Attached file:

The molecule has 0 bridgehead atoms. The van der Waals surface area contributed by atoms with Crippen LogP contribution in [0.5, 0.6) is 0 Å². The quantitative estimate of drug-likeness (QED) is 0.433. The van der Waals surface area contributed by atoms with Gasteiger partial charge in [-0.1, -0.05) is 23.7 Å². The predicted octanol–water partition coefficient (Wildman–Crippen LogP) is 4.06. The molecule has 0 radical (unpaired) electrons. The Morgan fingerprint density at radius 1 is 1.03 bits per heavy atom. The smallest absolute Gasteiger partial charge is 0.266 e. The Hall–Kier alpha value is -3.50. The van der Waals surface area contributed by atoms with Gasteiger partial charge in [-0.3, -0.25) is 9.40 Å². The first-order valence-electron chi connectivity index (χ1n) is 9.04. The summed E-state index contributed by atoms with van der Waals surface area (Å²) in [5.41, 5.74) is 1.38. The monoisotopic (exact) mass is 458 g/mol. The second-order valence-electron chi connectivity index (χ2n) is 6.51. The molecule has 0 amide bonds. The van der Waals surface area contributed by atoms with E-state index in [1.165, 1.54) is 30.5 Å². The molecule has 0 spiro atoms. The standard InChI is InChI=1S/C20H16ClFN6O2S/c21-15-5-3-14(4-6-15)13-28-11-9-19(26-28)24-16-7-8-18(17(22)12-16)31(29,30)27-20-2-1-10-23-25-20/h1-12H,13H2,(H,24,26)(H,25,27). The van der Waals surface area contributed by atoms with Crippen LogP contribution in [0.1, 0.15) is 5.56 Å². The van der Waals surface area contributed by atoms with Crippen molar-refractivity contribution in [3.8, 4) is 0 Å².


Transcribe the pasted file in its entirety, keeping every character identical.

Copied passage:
The molecule has 0 bridgehead atoms. The van der Waals surface area contributed by atoms with Crippen LogP contribution in [0.5, 0.6) is 0 Å². The quantitative estimate of drug-likeness (QED) is 0.433. The van der Waals surface area contributed by atoms with Gasteiger partial charge in [-0.1, -0.05) is 23.7 Å². The predicted octanol–water partition coefficient (Wildman–Crippen LogP) is 4.06. The molecule has 0 radical (unpaired) electrons. The Morgan fingerprint density at radius 1 is 1.03 bits per heavy atom. The smallest absolute Gasteiger partial charge is 0.266 e. The Hall–Kier alpha value is -3.50. The van der Waals surface area contributed by atoms with Gasteiger partial charge in [-0.3, -0.25) is 9.40 Å². The first-order valence-electron chi connectivity index (χ1n) is 9.04. The summed E-state index contributed by atoms with van der Waals surface area (Å²) in [5.41, 5.74) is 1.38. The monoisotopic (exact) mass is 458 g/mol. The second-order valence-electron chi connectivity index (χ2n) is 6.51. The molecule has 0 amide bonds. The van der Waals surface area contributed by atoms with E-state index in [1.165, 1.54) is 30.5 Å². The molecule has 0 spiro atoms. The standard InChI is InChI=1S/C20H16ClFN6O2S/c21-15-5-3-14(4-6-15)13-28-11-9-19(26-28)24-16-7-8-18(17(22)12-16)31(29,30)27-20-2-1-10-23-25-20/h1-12H,13H2,(H,24,26)(H,25,27). The van der Waals surface area contributed by atoms with Crippen LogP contribution in [0.1, 0.15) is 5.56 Å². The van der Waals surface area contributed by atoms with Crippen molar-refractivity contribution in [3.8, 4) is 0 Å².